77
      Tuesday
      89 / 70
      Wednesday
      89 / 67
      Thursday
      87 / 66

      Hunters start opening day with a bang

      Courtesy: Bob Gingerich, Camp Grayling Conservation Club

      Hunters throughout northern Michigan hit the woods today for the first day of firearm deer hunting season.

      At the Department of Natural Resources checkpoint in Gaylord, they checked deer in one by one. The DNR tells 7&4 News that this year is one of the best years hunters have experienced in recent history.

      Hunters are reporting seeing more deer than the past couple years, and generally hunters are in good spirits, the DNR says.

      In Grayling, the 54th Annual Grayling Buck Pole is off to a running start.

      Jack Milikin, owner of Skips Sport Shop, said traffic has been "pretty good."

      "With the opener next to the weekend, it makes for an ideal long hunting weekend," Milikin said.

      The first hunter to arrive with a buck was fifteen year old Erin Messerschmidt of Grayling, at 8:45 AM. Right behind Erin was twelve year old Parker Learman. Parker is a seventh grader at Grayling Middle School with school was closed for opening day.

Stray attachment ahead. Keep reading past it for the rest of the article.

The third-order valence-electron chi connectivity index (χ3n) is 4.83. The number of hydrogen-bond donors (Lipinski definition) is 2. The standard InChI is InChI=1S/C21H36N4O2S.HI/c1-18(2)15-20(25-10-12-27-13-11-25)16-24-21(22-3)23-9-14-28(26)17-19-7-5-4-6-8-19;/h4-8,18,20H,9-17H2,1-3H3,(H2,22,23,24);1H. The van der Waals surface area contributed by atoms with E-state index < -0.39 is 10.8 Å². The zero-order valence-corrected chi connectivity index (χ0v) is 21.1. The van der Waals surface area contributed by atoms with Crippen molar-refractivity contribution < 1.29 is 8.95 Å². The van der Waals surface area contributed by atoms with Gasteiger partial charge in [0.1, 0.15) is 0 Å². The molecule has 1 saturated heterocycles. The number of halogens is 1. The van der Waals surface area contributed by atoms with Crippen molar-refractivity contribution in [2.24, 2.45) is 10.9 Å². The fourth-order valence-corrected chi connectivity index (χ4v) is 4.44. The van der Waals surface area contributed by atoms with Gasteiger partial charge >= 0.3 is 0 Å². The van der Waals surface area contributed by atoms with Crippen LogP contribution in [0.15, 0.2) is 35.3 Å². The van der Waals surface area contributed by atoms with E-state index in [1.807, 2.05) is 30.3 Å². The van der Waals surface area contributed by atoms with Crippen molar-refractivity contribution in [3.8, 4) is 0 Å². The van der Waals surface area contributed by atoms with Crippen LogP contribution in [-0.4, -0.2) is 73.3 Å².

When asked if he would brag at school about his buck, Parker smiled and said "maybe."

      The largest rack of the day went to Jason Krause who bagged a buck weighing 170 pounds and had the largest rack score at 149 3/4 inches.

      Day one of the Buck Pole ended with eighteen bucks, which matches the number last year.

      There are limits for hunters throughout the southern part of the Lower Peninsula, however.

      Hunters in that part of the state can't kill as many deer as usual because of an insect-spread deer disease.

      The new limits on antlerless deer hunting are a response to epizootic hemorrhagic disease. The state Department of Natural Resources has collected reports indicating thousands of deer have died from the disease in Michigan this year.

      Wildlife officials decided that stricter limits on antlerless deer licenses would help populations bounce back faster in hard-hit areas.

      The disease isn't a threat to humans.

      Firearm deer hunting season started Thursday and runs through Nov. 30.